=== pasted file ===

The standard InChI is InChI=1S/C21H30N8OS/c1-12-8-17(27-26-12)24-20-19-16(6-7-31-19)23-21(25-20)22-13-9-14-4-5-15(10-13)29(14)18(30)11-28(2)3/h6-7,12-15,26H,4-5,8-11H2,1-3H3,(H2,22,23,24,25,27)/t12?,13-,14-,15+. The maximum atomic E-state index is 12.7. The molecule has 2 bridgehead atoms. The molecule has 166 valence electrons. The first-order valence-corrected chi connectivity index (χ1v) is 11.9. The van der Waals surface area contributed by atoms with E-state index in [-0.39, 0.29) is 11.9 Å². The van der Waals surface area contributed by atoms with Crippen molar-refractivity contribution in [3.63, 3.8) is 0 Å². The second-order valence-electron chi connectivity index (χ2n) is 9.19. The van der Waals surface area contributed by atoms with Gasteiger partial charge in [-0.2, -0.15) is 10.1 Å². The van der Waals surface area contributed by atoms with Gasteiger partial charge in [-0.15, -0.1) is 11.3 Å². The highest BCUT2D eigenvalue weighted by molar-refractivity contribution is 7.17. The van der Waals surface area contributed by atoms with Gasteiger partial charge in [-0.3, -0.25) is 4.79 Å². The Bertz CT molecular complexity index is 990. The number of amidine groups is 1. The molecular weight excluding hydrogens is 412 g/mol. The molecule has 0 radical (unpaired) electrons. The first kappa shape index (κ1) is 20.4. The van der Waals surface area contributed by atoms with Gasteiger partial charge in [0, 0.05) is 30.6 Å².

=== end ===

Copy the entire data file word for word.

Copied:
The standard InChI is InChI=1S/C21H30N8OS/c1-12-8-17(27-26-12)24-20-19-16(6-7-31-19)23-21(25-20)22-13-9-14-4-5-15(10-13)29(14)18(30)11-28(2)3/h6-7,12-15,26H,4-5,8-11H2,1-3H3,(H2,22,23,24,25,27)/t12?,13-,14-,15+. The maximum atomic E-state index is 12.7. The molecule has 2 bridgehead atoms. The molecule has 166 valence electrons. The first-order valence-corrected chi connectivity index (χ1v) is 11.9. The van der Waals surface area contributed by atoms with E-state index in [-0.39, 0.29) is 11.9 Å². The van der Waals surface area contributed by atoms with Crippen molar-refractivity contribution in [3.63, 3.8) is 0 Å². The second-order valence-electron chi connectivity index (χ2n) is 9.19. The van der Waals surface area contributed by atoms with Gasteiger partial charge in [-0.2, -0.15) is 10.1 Å². The van der Waals surface area contributed by atoms with Gasteiger partial charge in [-0.15, -0.1) is 11.3 Å². The highest BCUT2D eigenvalue weighted by molar-refractivity contribution is 7.17. The van der Waals surface area contributed by atoms with Gasteiger partial charge in [-0.3, -0.25) is 4.79 Å². The Bertz CT molecular complexity index is 990. The number of amidine groups is 1. The molecular weight excluding hydrogens is 412 g/mol. The molecule has 0 radical (unpaired) electrons. The first kappa shape index (κ1) is 20.4. The van der Waals surface area contributed by atoms with Gasteiger partial charge in [0, 0.05) is 30.6 Å².